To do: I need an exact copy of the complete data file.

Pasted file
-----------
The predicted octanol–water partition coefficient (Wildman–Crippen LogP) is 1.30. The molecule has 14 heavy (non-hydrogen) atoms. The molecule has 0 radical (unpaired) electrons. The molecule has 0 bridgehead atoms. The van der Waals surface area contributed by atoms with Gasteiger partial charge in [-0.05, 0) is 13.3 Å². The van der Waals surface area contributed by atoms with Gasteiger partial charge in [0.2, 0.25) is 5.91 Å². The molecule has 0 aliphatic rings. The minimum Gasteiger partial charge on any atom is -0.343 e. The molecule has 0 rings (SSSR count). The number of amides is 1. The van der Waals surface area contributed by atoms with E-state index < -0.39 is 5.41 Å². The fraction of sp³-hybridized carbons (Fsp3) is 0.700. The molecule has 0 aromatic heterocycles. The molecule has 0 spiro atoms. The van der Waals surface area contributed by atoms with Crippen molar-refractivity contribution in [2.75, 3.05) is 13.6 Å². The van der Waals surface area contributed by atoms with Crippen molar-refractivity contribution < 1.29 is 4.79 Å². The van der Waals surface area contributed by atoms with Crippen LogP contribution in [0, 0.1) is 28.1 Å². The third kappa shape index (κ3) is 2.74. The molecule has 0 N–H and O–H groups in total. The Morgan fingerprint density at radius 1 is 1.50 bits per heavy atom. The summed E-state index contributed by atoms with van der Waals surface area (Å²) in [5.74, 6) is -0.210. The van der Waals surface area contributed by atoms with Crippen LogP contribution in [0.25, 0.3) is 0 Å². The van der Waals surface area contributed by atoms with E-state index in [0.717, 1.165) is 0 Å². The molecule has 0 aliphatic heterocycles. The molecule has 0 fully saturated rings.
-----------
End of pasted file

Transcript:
The predicted octanol–water partition coefficient (Wildman–Crippen LogP) is 1.30. The molecule has 14 heavy (non-hydrogen) atoms. The molecule has 0 radical (unpaired) electrons. The molecule has 0 bridgehead atoms. The van der Waals surface area contributed by atoms with Gasteiger partial charge in [-0.05, 0) is 13.3 Å². The van der Waals surface area contributed by atoms with Gasteiger partial charge in [0.2, 0.25) is 5.91 Å². The molecule has 0 aliphatic rings. The minimum Gasteiger partial charge on any atom is -0.343 e. The molecule has 0 rings (SSSR count). The number of amides is 1. The van der Waals surface area contributed by atoms with E-state index < -0.39 is 5.41 Å². The fraction of sp³-hybridized carbons (Fsp3) is 0.700. The molecule has 0 aromatic heterocycles. The molecule has 0 spiro atoms. The van der Waals surface area contributed by atoms with Crippen molar-refractivity contribution in [2.75, 3.05) is 13.6 Å². The van der Waals surface area contributed by atoms with Crippen molar-refractivity contribution < 1.29 is 4.79 Å². The van der Waals surface area contributed by atoms with Crippen LogP contribution in [0, 0.1) is 28.1 Å². The third kappa shape index (κ3) is 2.74. The molecule has 0 N–H and O–H groups in total. The Morgan fingerprint density at radius 1 is 1.50 bits per heavy atom. The summed E-state index contributed by atoms with van der Waals surface area (Å²) in [5.74, 6) is -0.210. The van der Waals surface area contributed by atoms with Crippen LogP contribution in [0.25, 0.3) is 0 Å². The van der Waals surface area contributed by atoms with E-state index in [0.717, 1.165) is 0 Å². The molecule has 0 aliphatic heterocycles. The molecule has 0 fully saturated rings.